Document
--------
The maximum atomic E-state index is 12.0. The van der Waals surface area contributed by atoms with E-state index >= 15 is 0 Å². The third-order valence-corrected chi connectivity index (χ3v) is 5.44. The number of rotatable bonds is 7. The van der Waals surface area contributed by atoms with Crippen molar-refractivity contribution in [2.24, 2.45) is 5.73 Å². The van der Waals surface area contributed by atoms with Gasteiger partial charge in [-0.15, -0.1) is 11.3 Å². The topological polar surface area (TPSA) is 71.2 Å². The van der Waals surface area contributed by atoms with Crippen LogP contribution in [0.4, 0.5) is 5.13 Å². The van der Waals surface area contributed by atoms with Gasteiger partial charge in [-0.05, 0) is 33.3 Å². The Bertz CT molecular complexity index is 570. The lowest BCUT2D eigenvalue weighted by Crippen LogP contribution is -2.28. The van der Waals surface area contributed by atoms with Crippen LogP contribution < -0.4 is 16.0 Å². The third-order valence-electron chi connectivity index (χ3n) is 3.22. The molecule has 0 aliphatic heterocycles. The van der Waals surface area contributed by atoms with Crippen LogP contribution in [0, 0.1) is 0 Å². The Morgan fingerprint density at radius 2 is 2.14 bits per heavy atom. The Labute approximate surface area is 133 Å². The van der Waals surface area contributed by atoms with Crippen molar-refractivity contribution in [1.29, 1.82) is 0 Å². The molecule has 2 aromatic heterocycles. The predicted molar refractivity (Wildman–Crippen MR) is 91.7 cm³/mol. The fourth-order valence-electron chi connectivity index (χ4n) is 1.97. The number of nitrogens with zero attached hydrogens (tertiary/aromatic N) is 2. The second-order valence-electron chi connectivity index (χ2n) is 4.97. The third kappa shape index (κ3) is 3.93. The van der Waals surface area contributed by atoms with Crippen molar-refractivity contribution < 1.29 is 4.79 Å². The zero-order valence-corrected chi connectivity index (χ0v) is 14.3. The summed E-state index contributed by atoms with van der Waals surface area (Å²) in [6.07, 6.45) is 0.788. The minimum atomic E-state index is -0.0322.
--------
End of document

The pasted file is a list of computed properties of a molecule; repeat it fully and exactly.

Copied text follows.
The maximum atomic E-state index is 12.0. The van der Waals surface area contributed by atoms with E-state index >= 15 is 0 Å². The third-order valence-corrected chi connectivity index (χ3v) is 5.44. The number of rotatable bonds is 7. The van der Waals surface area contributed by atoms with Crippen molar-refractivity contribution in [2.24, 2.45) is 5.73 Å². The van der Waals surface area contributed by atoms with Gasteiger partial charge in [-0.15, -0.1) is 11.3 Å². The topological polar surface area (TPSA) is 71.2 Å². The van der Waals surface area contributed by atoms with Crippen LogP contribution in [0.4, 0.5) is 5.13 Å². The van der Waals surface area contributed by atoms with Gasteiger partial charge in [-0.05, 0) is 33.3 Å². The Bertz CT molecular complexity index is 570. The lowest BCUT2D eigenvalue weighted by Crippen LogP contribution is -2.28. The van der Waals surface area contributed by atoms with Crippen LogP contribution < -0.4 is 16.0 Å². The third-order valence-electron chi connectivity index (χ3n) is 3.22. The molecule has 0 aliphatic heterocycles. The van der Waals surface area contributed by atoms with Crippen LogP contribution in [0, 0.1) is 0 Å². The Morgan fingerprint density at radius 2 is 2.14 bits per heavy atom. The Labute approximate surface area is 133 Å². The van der Waals surface area contributed by atoms with Crippen molar-refractivity contribution in [1.29, 1.82) is 0 Å². The molecule has 2 aromatic heterocycles. The predicted molar refractivity (Wildman–Crippen MR) is 91.7 cm³/mol. The fourth-order valence-electron chi connectivity index (χ4n) is 1.97. The number of nitrogens with zero attached hydrogens (tertiary/aromatic N) is 2. The second-order valence-electron chi connectivity index (χ2n) is 4.97. The third kappa shape index (κ3) is 3.93. The van der Waals surface area contributed by atoms with Crippen molar-refractivity contribution < 1.29 is 4.79 Å². The zero-order valence-corrected chi connectivity index (χ0v) is 14.3. The summed E-state index contributed by atoms with van der Waals surface area (Å²) in [6.07, 6.45) is 0.788. The minimum atomic E-state index is -0.0322.